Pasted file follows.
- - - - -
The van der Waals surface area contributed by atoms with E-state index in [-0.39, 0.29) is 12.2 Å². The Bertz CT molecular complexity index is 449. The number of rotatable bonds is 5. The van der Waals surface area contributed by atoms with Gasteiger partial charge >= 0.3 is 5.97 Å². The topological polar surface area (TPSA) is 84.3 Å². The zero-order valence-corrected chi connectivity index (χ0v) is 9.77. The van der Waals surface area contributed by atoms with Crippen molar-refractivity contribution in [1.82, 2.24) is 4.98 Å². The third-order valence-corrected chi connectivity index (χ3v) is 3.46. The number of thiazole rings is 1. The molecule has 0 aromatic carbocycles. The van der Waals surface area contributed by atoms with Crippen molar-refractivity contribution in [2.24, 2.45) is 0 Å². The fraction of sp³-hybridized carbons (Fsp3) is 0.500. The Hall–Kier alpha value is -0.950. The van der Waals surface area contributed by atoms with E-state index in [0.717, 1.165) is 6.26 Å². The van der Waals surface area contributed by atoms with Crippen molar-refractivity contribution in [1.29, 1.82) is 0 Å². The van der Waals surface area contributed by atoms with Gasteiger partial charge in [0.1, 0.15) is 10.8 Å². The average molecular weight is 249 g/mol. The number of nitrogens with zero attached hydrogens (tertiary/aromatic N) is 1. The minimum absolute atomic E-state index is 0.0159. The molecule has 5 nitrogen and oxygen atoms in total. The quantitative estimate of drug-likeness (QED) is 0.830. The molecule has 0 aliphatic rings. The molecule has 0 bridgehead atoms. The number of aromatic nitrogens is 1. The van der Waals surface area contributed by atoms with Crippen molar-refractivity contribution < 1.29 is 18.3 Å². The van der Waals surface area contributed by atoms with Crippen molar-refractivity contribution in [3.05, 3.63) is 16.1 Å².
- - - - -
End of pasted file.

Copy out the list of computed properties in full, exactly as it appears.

The van der Waals surface area contributed by atoms with E-state index in [-0.39, 0.29) is 12.2 Å². The Bertz CT molecular complexity index is 449. The number of rotatable bonds is 5. The van der Waals surface area contributed by atoms with Gasteiger partial charge >= 0.3 is 5.97 Å². The topological polar surface area (TPSA) is 84.3 Å². The zero-order valence-corrected chi connectivity index (χ0v) is 9.77. The van der Waals surface area contributed by atoms with Crippen molar-refractivity contribution in [1.82, 2.24) is 4.98 Å². The third-order valence-corrected chi connectivity index (χ3v) is 3.46. The number of thiazole rings is 1. The molecule has 0 aromatic carbocycles. The van der Waals surface area contributed by atoms with Crippen molar-refractivity contribution in [2.24, 2.45) is 0 Å². The fraction of sp³-hybridized carbons (Fsp3) is 0.500. The Hall–Kier alpha value is -0.950. The van der Waals surface area contributed by atoms with E-state index in [0.717, 1.165) is 6.26 Å². The van der Waals surface area contributed by atoms with Crippen molar-refractivity contribution in [1.29, 1.82) is 0 Å². The van der Waals surface area contributed by atoms with Gasteiger partial charge in [0.1, 0.15) is 10.8 Å². The average molecular weight is 249 g/mol. The number of nitrogens with zero attached hydrogens (tertiary/aromatic N) is 1. The minimum absolute atomic E-state index is 0.0159. The molecule has 5 nitrogen and oxygen atoms in total. The quantitative estimate of drug-likeness (QED) is 0.830. The molecule has 0 aliphatic rings. The molecule has 0 bridgehead atoms. The number of aromatic nitrogens is 1. The van der Waals surface area contributed by atoms with Crippen molar-refractivity contribution < 1.29 is 18.3 Å². The van der Waals surface area contributed by atoms with Crippen molar-refractivity contribution in [3.05, 3.63) is 16.1 Å².